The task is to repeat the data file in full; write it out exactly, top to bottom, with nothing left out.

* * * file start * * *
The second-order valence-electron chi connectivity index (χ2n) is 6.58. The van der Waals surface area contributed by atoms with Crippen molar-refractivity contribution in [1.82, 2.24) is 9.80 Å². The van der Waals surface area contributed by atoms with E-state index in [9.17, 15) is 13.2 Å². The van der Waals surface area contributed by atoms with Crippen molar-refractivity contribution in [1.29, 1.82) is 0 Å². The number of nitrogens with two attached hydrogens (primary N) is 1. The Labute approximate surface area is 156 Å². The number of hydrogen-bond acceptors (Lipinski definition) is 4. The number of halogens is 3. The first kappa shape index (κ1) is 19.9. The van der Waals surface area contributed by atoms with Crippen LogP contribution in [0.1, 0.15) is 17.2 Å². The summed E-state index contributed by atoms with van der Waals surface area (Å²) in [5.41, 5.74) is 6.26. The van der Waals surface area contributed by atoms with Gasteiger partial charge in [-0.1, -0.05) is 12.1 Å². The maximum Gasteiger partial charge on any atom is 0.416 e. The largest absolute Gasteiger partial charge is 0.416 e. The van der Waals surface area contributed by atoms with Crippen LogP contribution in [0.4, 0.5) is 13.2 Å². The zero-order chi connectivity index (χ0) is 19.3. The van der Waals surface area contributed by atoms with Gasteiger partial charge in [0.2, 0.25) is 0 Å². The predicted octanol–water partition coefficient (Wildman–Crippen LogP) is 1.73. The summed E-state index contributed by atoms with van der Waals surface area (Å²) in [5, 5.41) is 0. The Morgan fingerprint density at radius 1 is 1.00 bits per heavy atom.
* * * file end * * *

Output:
The second-order valence-electron chi connectivity index (χ2n) is 6.58. The van der Waals surface area contributed by atoms with Crippen molar-refractivity contribution in [1.82, 2.24) is 9.80 Å². The van der Waals surface area contributed by atoms with E-state index in [9.17, 15) is 13.2 Å². The van der Waals surface area contributed by atoms with Crippen molar-refractivity contribution in [1.29, 1.82) is 0 Å². The number of nitrogens with two attached hydrogens (primary N) is 1. The Labute approximate surface area is 156 Å². The number of hydrogen-bond acceptors (Lipinski definition) is 4. The number of halogens is 3. The first kappa shape index (κ1) is 19.9. The van der Waals surface area contributed by atoms with Crippen LogP contribution in [0.1, 0.15) is 17.2 Å². The summed E-state index contributed by atoms with van der Waals surface area (Å²) in [5.41, 5.74) is 6.26. The van der Waals surface area contributed by atoms with Gasteiger partial charge in [-0.1, -0.05) is 12.1 Å². The maximum Gasteiger partial charge on any atom is 0.416 e. The largest absolute Gasteiger partial charge is 0.416 e. The van der Waals surface area contributed by atoms with Crippen LogP contribution in [0.4, 0.5) is 13.2 Å². The zero-order chi connectivity index (χ0) is 19.3. The van der Waals surface area contributed by atoms with Gasteiger partial charge in [0.2, 0.25) is 0 Å². The predicted octanol–water partition coefficient (Wildman–Crippen LogP) is 1.73. The summed E-state index contributed by atoms with van der Waals surface area (Å²) in [5, 5.41) is 0. The Morgan fingerprint density at radius 1 is 1.00 bits per heavy atom.